Mercedes team boss Toto Wolff says it must analyse whether the new floor it brought to the Belgian Grand Prix was responsible for its car suffering from bouncing.
Following a troublesome Sprint Saturday, Mercedes rebounded on Sunday with Lewis Hamilton classified fourth and George Russell recovering to sixth after being compromised on the first lap.
Hamilton was engaged in a race-long duel with Ferrari’s Charles Leclerc for the final podium place but the Brit was unable to get close enough to mount an attack.
The only occasions Hamilton threatened Leclerc’s stranglehold on third place was when Mercedes initiated an undercut at both rounds of pit stops, and Wolff asserts the German outfit lacked the pace on Sunday.
“Well that was the only chance to give it a go, they had always a tenth, one and a half tenths advantage per lap,” he said concerning Hamilton’s strategy.
“Coming out ahead I think we could have held it but overall, it’s just – P4 is like a no-place.”
While Red Bull’s unbeaten streak has remained intact, the closest challenger to the reigning World Champions has continuously changed over recent rounds.
Aston Martin, Ferrari, McLaren and Mercedes have all taken turns to take the chequered flag behind the race-winning Red Bull.
Mercedes introduced an extensive upgrade package at Spa-Francorchamps with the aim of consolidating its position as the second-fastest team in the field.
However, Wolff concedes that Mercedes were stymied by a reoccurrence of the porpoising phenomenon that hampered its progress early in this regulation cycle last year.
“The main limiting factor yesterday and today was the bouncing, the car is bouncing literally on every straight, even Blanchimont is a corner Lewis had to lift that is an easy flat normally and if you are bouncing on the straight, you over-heat the tyres under braking and that is a vicious cycle and was the main limiting factor this weekend,” he revealed.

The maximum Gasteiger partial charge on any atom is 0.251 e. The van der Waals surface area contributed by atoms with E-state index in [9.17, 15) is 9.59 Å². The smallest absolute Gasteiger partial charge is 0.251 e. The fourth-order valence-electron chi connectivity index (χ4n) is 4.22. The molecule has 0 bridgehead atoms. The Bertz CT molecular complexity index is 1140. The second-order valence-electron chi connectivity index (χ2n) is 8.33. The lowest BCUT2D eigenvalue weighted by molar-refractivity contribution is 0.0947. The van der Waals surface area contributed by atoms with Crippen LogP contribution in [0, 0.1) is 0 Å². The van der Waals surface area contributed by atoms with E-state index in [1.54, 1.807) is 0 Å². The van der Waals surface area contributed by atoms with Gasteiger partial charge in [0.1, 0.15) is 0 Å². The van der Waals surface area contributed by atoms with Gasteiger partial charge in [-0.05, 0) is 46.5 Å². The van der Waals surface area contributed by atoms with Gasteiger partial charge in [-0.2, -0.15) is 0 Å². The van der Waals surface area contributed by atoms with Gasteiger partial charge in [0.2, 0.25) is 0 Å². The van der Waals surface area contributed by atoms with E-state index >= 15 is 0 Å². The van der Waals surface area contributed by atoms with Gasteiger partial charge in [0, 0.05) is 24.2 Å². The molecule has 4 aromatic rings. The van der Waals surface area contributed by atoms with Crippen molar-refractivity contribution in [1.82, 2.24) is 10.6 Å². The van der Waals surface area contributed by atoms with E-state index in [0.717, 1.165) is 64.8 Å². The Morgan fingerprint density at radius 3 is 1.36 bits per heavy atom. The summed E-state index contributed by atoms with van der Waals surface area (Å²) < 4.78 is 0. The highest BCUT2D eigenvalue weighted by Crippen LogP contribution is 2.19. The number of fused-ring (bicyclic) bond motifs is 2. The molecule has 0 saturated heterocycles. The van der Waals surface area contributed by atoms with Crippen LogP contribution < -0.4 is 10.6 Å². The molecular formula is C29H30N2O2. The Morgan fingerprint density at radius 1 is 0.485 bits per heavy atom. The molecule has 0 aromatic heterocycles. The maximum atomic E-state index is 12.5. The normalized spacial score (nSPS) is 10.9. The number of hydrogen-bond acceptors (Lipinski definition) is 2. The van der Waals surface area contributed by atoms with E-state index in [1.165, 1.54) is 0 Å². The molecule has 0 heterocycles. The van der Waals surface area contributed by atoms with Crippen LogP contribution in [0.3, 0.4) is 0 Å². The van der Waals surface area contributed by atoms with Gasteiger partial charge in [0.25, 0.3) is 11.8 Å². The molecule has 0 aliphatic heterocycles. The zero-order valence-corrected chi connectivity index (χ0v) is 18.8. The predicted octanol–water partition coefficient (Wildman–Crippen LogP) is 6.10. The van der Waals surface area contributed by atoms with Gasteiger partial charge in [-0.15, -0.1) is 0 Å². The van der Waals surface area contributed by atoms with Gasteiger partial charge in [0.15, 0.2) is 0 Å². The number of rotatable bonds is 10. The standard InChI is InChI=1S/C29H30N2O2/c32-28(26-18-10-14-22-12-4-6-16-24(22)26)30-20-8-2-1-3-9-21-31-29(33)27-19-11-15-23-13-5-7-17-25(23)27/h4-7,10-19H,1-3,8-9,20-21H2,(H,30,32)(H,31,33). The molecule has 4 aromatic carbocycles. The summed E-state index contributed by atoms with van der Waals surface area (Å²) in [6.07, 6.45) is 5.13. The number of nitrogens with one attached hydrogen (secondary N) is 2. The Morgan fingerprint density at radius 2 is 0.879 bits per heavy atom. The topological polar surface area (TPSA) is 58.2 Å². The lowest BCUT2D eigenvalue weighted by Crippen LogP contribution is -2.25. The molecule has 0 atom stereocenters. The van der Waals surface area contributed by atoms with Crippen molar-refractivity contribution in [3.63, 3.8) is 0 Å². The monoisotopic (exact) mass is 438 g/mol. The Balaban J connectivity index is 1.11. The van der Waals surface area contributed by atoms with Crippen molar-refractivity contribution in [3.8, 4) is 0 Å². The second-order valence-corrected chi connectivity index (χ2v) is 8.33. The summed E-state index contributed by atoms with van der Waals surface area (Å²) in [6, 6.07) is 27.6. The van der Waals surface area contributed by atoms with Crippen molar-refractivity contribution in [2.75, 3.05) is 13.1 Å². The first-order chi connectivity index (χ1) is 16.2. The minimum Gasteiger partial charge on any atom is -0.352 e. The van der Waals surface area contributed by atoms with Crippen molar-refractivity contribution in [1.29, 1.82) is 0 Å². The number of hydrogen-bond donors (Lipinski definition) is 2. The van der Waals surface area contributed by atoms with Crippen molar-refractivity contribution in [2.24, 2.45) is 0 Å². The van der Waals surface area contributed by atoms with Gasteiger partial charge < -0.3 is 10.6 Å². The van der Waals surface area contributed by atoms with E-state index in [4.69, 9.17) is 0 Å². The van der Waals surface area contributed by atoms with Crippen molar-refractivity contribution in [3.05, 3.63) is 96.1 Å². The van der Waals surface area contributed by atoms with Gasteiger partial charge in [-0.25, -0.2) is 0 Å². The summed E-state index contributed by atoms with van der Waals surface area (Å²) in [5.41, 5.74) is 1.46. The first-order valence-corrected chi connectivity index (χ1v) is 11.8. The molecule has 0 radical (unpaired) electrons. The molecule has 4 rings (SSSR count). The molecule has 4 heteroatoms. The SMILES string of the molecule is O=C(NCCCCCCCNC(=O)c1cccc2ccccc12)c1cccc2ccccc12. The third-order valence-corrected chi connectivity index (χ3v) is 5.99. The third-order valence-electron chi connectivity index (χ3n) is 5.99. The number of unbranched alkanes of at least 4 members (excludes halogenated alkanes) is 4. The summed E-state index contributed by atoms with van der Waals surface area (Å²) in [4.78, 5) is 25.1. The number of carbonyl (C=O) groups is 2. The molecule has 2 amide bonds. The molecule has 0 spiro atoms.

“It’s frustrating to check out for holidays like this but tomorrow and after tomorrow we’ll understand more based on the data.”
Wolff believes that the new floor it bolted onto the W14 could have potentially been a reason for the extreme bouncing both drivers complained about after the race.
However, despite the issues it encountered in Belgium, the Austrian chief insists that the Brackley-based operation’s development direction remains the correct one.
“Yeah we’ve got to analyse it, there’s so much hard work with the aero guys and the operations team to deliver that upgrade, you’ve got to take your hat off,” he acknowledged.
“The floor could have been a reason for the bouncing but we are going to see in the data and maybe there’s a reason we could find soon, because I still believe the direction we are going now is the right one.”
After being hit with a five-place grid drop for a gearbox change, Verstappen still charged from sixth on the grid to win by 22s over Red Bull team-mate Sergio Perez.
It marked the Dutchman’s eighth consecutive victory and his third in a row at Spa, having also stormed to the win from 14th last year.
But Wolff reckons that removing Verstappen from the equation and comparing Hamilton’s ability to remain in close proximity to the second Red Bull and Leclerc’s Ferrari demonstrates the progress it has made.
However, he admits the former eight-time World Champions still have a lot of work to do to provide competition to Red Bull and Verstappen for race wins again.
“I think when you compare to the rest of the world, Spa was an awful race and today before that last stop, Perez, Leclerc, us were within six seconds, eight seconds and that is a step for us as I said before because Spa was a disaster in 2022 for us,” he argued.
“We feel we’ve made that step but then you have that top guy who’s made another step in 12 months and we’ve just got to turn that around.”